Reply 23, posted (8 years 4 months 3 weeks 5 days 20 hours ago) and read 4615 times:
I have to say, that I am a wine drinker, and I am ususally pleasantly surprised by AA's wine choices. By no means do they stock high end stuff, but the sommelier makes good choices and reasonable price points. When I have had the chance to fly domestic and international business, the wine and champagne is even slightly better. Not stratospheric quality, but much better than the average joe would buy at the grocery store. They are also interesting wines, from chile and other "underdog" wine countries.
GeorgiaAME From United States of America, joined Aug 2005, 984 posts, RR: 6
Reply 24, posted (8 years 4 months 3 weeks 5 days 10 hours ago) and read 4537 times:
I have quite a few bones to pick with Delta, but they have been serving a Brown Brothers Shiraz, Patrica Reserve 2003 in international business class that is superb. And it runs, unfortunately, around $25 on the ground, if you can find it. I recently had a Piedemonte (?) Red, also superb. A Spanish tempranillo-cabernet-merlot blend, truly fantastic.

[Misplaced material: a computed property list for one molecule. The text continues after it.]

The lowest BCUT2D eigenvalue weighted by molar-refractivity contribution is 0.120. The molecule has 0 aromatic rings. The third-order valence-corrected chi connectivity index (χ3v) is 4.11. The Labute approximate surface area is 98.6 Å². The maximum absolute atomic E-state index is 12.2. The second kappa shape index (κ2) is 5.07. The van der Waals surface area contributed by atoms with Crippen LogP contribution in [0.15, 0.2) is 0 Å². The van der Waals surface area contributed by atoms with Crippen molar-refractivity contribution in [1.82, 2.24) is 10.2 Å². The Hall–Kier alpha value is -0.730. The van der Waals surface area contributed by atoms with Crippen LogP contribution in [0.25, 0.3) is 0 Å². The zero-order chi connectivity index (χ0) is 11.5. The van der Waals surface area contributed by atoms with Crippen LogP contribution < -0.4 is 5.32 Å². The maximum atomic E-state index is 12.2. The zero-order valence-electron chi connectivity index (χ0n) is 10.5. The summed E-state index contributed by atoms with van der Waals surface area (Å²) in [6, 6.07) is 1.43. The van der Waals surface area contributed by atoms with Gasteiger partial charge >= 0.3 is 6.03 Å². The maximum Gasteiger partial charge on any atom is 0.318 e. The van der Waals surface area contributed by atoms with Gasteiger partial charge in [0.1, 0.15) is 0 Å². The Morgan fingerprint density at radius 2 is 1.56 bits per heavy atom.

The dreck they serve in steerage makes you wonder, but up front internationally, for my money, they have some of the finest wines in the air. Other than the Champaigne selection, Delta's business class wines beat Air France, hands down, and the stemware is better also. (AF pate beats the competition, however)
"Trust, but verify!" An old Russian proverb, quoted often by a modern American hero
: Well... If it counts, the worst glass of wine I've ever had was while airborne. But I've only had 7 or 8 glasses of wine since I turned 21 and am sti
: Oh, I am not sure why you say so, makes no sense to me. There are horrible wines out there whereas beers are mostly OK - beer is a beer. There is har
: We have a wine company do the picking for us. Here is the link about our wines: http://www.jetblue.com/havefun/wine.asp
: I have a glass of wine in F domestic on NW every now and then. I can assure you the bottle is NOT in the $20-30 range as posted someplace above. On a
: Interesting info. Perhaps other airlines (and/or international routes) try a bit harder though.
: Agree with the above. I've enjoyed some very nice reds on UA flights when in first and business. UA's - and all carriers, for that matter - tend to s
: AFAIK, AA has some good wines though I do not know their process in choosing. I know in the recent past, they had Palmer wines, which has many awards